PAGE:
Law for mandatory drug tests for welfare applicants halted

A federal judge in Florida, U.S.A. has temporarily stopped a new law that would have required welfare applicants to pass a drug test before being eligible for their benefits.The lawsuit was filed by a 35-year-old Navy veteran who applied for welfare benefits and refused to take the test.

Judge Scriven stated in her 37-page injunction that the proposed law could violate the Constitution’s Fourth Amendment. The Fourth Amendment prevents people from unfair searches and tests. The proposed drug tests can invade an individual’s privacy by revealing medical facts. Unlike medical records, the results of the drug test are not kept confidential and can be shared with law enforcement, which the Judge not it as ‘troubling’.

Florida is not the first American state to propose drug-testing for welfare applicants, but it is the first to attempt to enact such a law in over a decade. Governor Rick Scott said during his campaign the proposed measure would save the state 77 million. The law was created so taxpayer money isn’t “wasted” on those who use drugs. “Hopefully more people will focus on not using illegal drugs,” said Gov. Scott.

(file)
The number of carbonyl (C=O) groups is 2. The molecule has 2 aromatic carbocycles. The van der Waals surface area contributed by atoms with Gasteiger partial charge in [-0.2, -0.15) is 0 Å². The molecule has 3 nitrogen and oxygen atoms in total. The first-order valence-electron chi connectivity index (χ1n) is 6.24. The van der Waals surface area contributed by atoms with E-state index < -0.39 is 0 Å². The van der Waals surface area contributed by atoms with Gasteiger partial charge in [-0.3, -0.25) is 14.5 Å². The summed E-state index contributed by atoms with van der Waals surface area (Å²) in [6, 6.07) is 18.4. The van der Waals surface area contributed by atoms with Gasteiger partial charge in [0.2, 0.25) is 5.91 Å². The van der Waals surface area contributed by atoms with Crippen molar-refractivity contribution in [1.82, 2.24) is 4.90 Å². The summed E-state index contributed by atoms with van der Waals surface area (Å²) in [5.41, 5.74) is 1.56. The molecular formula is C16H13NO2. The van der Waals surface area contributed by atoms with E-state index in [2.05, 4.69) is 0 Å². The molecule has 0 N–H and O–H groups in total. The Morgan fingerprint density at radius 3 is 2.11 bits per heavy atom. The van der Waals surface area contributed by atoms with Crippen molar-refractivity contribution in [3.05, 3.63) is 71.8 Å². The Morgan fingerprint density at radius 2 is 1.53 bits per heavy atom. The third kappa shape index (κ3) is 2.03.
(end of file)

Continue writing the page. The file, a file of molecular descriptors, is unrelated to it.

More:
In 1999, Michigan’s similar random drug testing program was halted by order of a judge after just a few weeks. What followed was a long four year of legal struggle which finally resulted in the court ruling the law unconstitutional.

Source:
Miamiherald.com